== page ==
I’ve also been struck, now as then, by the winking ambiguity of his work. At least, I was initially. His first two Mail columns appeared to offer Greek-tragedy style metaphors for his own political shortcomings: Ozempic was going to make him “an ex-glutton, a person of moderation and grace and restraint” until it failed to work for him; the Titan passengers were heroes, but also, in a sense, victims of their own hubris. Reading on, though—through the dull defense of his prime-ministerial record and shameless break with his mayoral one—I wondered if perhaps Johnson wasn’t that deep. Maybe his copy—which, I wrote in 2019, could induce political whiplash—isn’t designed to keep his readers on their toes while only hinting at his true priorities. Maybe it’s just guff, filed on deadline. 

This, at least, is how many critics of Johnson have received his new column. According to the New European, a liberal newspaper, even one Mail executive expressed buyer’s remorse after the first installment came out. “The mistake we made was in giving Johnson the right to choose his subject,” they said. “His inaugural column made an embarrassing nonsense of how we’d built him up as a columnist who would be ‘required reading in Westminster and across the world.’ He ended up giving dietary advice.”

A long-standing British media cliché holds that Johnson always lands on his feet, be it in journalism or politics, no matter how finished his career may seem to be. Sometimes, this can feel like a feedback loop. Last fall—following the swift ouster of his successor, Liz Truss—he seemed close to a comeback, though it was hard to tell, as
I wrote at the time, whether this reflected a genuine desire to see him back among his Conservative colleagues or whether they themselves were responding to what the media was saying. 

Since long before he became prime minister, Johnson has been portrayed as a prince across the water. Sections of the right-wing media, incredibly, are still portraying him in such terms. But the public and his colleagues seem finally to be done with him, as does much of the press; as a Politico headline put it recently, “Britain’s so over Boris Johnson.” His column may be back, but it’s not setting the news agenda like it once did. Pundits have speculated that when the damning parliamentary report about him dropped recently, he was already looking for an excuse to step down, or at least move, from his seat because he feared losing it at the next election. When the report went to a parliamentary vote last month, 118 of Johnson’s fellow Conservative lawmakers voted to approve its findings. Just seven of them voted to reject it.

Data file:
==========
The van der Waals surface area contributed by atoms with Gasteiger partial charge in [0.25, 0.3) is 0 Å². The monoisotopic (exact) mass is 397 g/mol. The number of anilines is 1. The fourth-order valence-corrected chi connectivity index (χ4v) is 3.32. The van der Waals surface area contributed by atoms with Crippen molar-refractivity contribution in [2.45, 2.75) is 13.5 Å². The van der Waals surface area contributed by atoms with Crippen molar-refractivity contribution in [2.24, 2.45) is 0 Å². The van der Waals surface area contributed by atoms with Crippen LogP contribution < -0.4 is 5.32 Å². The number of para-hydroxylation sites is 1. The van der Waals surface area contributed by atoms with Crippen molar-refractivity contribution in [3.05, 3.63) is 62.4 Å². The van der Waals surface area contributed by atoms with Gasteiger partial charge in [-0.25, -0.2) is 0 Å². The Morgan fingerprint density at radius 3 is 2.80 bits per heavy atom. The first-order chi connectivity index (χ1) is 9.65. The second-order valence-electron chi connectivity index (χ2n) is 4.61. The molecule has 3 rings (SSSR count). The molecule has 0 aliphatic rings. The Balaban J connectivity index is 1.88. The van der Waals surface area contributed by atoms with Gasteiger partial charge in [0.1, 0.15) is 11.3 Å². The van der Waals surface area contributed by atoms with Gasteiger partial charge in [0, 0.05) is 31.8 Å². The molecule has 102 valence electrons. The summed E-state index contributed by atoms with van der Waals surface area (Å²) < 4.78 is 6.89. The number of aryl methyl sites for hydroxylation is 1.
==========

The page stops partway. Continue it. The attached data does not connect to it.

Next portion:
In a sense, Johnson has landed on his feet again just by scoring his Mail column, a gig for which, per Politico, he is being paid a “very high six-figure sum.” As he tries to write himself into continued political relevance, the press should remember that if he still merits attention, it’s as a subject of scrutiny, not a sometime colleague. The COVID inquiry is gathering pace. The headlines about Johnson’s legacy haven’t stopped yet. It won’t just be him who gets to write them. 

Macfarlane told The News Agents that in her recent interview with Johnson, she thought that he might offer some self-reflection, particularly given the reports that he wants a comeback. Instead, he mock-snored. “It shows, one year on from the straw that broke the camel’s back,” Macfarlane said, that “his attitude to all of that is boring—boring, boring, boring, boring.”

Other notable stories:

  • In yesterday’s newsletter, I noted that sports journalists at the New York Times recently expressed concern about the future of their section following the paper’s acquisition of the sports site The Athletic last year. Yesterday morning, the Times confirmed that it is abolishing the section in favor of further integrating content from The Athletic on its website and, for the first time, in print. Management said that sports staffers will be given new roles elsewhere within the paper, some of them at the intersection of sports and other beats—but the staffers reportedly challenged the execution of the move in a contentious meeting with bosses, while the union that represents Times journalists accused the paper of attempted “union busting.” (The Athletic is not currently unionized.) 
  • Also yesterday, Patrick Soon-Shiong, the billionaire owner of the LA Times and the San Diego Union-Tribune, reached a surprise deal to sell the latter paper to a publisher owned by Alden Global Capital, the cost-slashing hedge fund that already owns a bevy of newspapers in California. The new owners already warned staffers at the Union-Tribune to expect staffing reductions. Online, various media-watchers were scathing of Soon-Shiong’s decision to sell to Alden, particularly in light of the optimism that accompanied his takeover of the paper and the LA Times back in 2018. “PSS to San Diego,” Nieman Lab’s Joshua Benton wrote on Twitter: “Drop Dead.”
  • In more optimistic local-news news, a national nonprofit organization announced that it is acquiring five of the six daily newspapers in Maine, including the Portland Press Herald, as well as seventeen of the state’s weeklies. The new owner, the National Trust for Local News, indicated that it would honor existing agreements with the papers’ unions, which welcomed the takeover. So, too, did Reade Brower, the papers’ current owner. “I believe they want to continue to run this as a sustainable business, which I like,” Brower told the Press Herald, “and I don’t believe they will try and drain resources, which I like.”
  • Over the weekend, the British tabloid The Sun reported that an unnamed top anchor at the BBC solicited explicit images from a young person, starting when that person was seventeen—a possible crime. The anchor was suspended—but yesterday, the story took a turn when the young person involved issued a statement, through their lawyer, claiming that The Sun’s claims were “rubbish” and that nothing untoward had occurred. The Sun’s story was based on testimony from the person’s parents, who stand by it.
  • And the US and the European Union reached a deal to settle a long-running dispute over the transfer of personal data from the latter region to the former. EU leaders said that the deal contains “robust” privacy safeguards, but campaigners were not convinced. “Just announcing that something is ‘new,’ ‘robust,’ or ‘effective,’” one argued, will not cut it with European courts. (CJR’s Mathew Ingram wrote about the privacy dispute recently.)  

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Jon Allsop is a freelance journalist whose work has appeared in the New York Review of Books, Foreign Policy, and The Nation, among other outlets. He writes CJR’s newsletter The Media Today. Find him on Twitter @Jon_Allsop.